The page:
For Herd Bound / Barn Sour Horses, we must remember that a horse that is a prey animal finds safety in numbers. Some of these animals have a deeper sense of security among the herd then others. So we have an insecurity found in the mind of the horse.
That is where we wil start. Dealing first with the insecurity, otherwise we will have a bigger fight on our hands, and the more intense the struggle with a horse the more dangerous it is for both us and the horse.
I picked up an Arab Mare that was alledgedly a Grand Canyon Horse. If this is true, then it would have never left the herd, which would make it even tougher for her to over come this insecurity.
As soon as she arrived she immediately was attached to my Paint Gelding. I let her hang out a few days to ge used to her new home.
After a few days I discovered she was herd bound.
If you approached her as she was near the Paint she was a gentle doll. But when removed from her stall /Paint, she was rude, disrespectful, and in the hands of newbie, intimidating, or even dangerous.
So here is how to handle a horse with such a problem.
If you can isolate the horse from any other horses, then all the better. If not then you can still progress normally.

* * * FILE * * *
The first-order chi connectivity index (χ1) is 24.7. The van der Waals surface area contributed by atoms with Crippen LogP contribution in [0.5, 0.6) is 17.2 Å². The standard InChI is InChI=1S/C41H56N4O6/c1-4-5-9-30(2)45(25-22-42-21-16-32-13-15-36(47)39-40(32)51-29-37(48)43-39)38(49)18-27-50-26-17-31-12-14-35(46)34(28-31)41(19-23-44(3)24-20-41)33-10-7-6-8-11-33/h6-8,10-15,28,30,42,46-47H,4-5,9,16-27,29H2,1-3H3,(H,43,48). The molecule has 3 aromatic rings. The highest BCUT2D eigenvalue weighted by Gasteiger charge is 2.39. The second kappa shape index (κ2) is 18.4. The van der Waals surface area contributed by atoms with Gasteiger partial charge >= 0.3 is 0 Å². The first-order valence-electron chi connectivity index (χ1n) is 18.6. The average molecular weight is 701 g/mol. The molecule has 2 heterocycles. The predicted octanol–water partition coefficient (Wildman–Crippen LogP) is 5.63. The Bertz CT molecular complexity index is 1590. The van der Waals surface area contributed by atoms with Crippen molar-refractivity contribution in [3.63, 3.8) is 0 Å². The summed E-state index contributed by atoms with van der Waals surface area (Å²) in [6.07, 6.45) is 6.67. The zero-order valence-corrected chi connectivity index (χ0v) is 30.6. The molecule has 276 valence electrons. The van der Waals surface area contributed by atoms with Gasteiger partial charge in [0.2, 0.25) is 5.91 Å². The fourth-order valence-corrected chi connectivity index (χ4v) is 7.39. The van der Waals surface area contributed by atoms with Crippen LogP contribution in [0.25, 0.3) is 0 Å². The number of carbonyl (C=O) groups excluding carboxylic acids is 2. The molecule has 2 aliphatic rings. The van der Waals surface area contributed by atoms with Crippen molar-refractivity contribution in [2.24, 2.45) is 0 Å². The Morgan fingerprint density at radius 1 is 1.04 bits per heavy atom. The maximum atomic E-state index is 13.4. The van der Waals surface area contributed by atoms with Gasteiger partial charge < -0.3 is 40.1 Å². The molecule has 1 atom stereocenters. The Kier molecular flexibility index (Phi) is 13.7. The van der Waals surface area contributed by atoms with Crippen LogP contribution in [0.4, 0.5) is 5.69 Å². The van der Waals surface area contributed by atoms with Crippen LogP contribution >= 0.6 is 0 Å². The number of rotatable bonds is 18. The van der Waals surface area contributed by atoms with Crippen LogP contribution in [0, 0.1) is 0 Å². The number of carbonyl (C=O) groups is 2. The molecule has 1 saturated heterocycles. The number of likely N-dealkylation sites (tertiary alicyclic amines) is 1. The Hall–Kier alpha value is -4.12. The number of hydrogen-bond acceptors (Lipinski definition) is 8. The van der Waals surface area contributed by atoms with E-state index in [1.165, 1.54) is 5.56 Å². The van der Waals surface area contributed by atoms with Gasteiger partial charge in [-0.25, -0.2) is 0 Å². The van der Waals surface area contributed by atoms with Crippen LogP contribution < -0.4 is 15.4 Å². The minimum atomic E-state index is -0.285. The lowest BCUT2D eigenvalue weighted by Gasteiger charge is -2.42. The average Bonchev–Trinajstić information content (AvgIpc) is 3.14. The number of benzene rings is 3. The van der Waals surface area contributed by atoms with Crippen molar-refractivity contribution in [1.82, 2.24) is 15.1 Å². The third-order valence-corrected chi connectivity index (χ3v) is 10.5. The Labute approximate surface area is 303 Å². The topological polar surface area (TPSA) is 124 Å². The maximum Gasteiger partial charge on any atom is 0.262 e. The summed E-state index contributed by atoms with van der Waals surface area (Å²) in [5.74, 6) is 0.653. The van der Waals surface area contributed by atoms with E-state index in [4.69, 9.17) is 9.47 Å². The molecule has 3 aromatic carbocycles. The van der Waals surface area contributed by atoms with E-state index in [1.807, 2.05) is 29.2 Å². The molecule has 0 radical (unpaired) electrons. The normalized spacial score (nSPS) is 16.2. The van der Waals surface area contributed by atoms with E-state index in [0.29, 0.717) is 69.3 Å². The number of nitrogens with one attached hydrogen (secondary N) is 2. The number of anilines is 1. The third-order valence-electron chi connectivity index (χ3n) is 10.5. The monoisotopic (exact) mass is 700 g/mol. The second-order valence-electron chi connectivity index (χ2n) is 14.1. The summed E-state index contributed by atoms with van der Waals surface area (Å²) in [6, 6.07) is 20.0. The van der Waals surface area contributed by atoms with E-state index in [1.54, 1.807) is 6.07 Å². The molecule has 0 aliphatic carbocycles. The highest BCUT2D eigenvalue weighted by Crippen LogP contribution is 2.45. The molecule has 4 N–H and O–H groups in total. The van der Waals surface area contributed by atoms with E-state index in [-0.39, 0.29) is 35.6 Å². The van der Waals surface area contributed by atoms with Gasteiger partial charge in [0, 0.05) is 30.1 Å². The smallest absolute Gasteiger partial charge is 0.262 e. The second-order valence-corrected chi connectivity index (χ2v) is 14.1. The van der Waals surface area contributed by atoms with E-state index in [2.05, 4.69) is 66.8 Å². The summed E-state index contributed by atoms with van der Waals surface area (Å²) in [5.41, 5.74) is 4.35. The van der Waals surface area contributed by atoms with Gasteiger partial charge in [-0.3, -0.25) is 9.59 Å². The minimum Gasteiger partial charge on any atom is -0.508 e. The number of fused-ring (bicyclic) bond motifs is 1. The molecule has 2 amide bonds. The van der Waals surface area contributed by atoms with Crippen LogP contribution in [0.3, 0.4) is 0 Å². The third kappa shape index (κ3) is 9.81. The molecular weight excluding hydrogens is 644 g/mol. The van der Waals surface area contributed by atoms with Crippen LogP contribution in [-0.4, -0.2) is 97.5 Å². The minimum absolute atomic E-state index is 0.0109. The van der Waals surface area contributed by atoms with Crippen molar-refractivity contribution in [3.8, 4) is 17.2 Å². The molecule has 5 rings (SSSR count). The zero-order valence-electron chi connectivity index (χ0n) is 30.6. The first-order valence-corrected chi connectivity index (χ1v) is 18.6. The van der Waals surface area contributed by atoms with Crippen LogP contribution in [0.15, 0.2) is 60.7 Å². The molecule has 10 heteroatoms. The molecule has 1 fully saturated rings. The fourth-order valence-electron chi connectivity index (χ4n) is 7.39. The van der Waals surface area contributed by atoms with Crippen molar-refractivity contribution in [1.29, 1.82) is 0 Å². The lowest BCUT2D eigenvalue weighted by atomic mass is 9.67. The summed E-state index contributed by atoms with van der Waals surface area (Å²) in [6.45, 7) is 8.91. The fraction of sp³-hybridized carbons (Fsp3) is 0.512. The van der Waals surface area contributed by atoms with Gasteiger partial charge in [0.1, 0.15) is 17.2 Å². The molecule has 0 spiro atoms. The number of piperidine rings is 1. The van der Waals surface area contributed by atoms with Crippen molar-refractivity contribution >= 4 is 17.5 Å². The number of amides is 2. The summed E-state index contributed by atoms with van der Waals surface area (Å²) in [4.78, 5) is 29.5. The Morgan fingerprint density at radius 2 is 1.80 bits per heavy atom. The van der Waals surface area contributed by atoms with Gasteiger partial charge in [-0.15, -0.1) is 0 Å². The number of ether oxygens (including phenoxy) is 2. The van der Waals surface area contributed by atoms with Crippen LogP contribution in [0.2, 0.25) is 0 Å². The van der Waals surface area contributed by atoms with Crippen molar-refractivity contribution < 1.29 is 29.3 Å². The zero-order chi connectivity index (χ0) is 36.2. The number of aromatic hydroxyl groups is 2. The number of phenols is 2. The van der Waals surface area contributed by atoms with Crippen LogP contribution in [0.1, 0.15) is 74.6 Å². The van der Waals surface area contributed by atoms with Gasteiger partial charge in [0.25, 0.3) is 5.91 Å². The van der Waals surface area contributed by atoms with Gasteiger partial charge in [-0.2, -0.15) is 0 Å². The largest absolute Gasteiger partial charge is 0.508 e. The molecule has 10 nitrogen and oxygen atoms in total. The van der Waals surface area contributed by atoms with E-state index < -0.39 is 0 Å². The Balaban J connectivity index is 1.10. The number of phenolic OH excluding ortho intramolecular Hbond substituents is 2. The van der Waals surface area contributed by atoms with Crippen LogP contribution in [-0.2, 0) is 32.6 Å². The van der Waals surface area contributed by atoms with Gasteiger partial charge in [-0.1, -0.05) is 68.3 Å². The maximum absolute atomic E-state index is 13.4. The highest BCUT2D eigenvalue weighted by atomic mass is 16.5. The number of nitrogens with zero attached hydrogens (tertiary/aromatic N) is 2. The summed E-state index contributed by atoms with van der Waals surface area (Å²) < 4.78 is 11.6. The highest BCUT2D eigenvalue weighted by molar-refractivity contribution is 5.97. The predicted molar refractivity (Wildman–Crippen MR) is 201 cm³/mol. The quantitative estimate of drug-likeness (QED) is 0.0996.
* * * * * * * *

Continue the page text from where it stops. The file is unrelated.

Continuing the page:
First I taught her to lunge and follow verbal commands, at first it was point the direction I wanted her to go and forcing her to go that way, then stop her by saying "Whao and then pulling her to a stop, then taking her the opposite way. Do this so you can safely manage the horse and gain some respect. But remeber her primary focus will be on the other horses and it will want to go back to the herd. You do this with the herd or barn in plain sight. After lungeing her for respect, stopping her and turning her around, sending her the opposite direction, she will begin to pay more attention to you and less to the herd, although see is still near the herd, and will have one eye on them. DO NOT run the horse around and around in circles to wear it out, when exhausted the horse will learn nothing and not use the thinking side of it's brain, it will only respond instinctfully and that is rarely productive. Lunge it one way for a lap or two and turn it around, mix it up and then lunge it half a lap and turn it around. Important note, when you feel the horse needs a rest, take it away from the other horses or stables, walk it out away so it cannot see the herd. When it gets nervous and excited, take it back and lunge it some more. That way the horse will learn that when it is with other horses you will be making it work, it can rest when it is outside the herd. Physical work will help reduce some of the anxiety the herd bound horse feels when removed from the herd.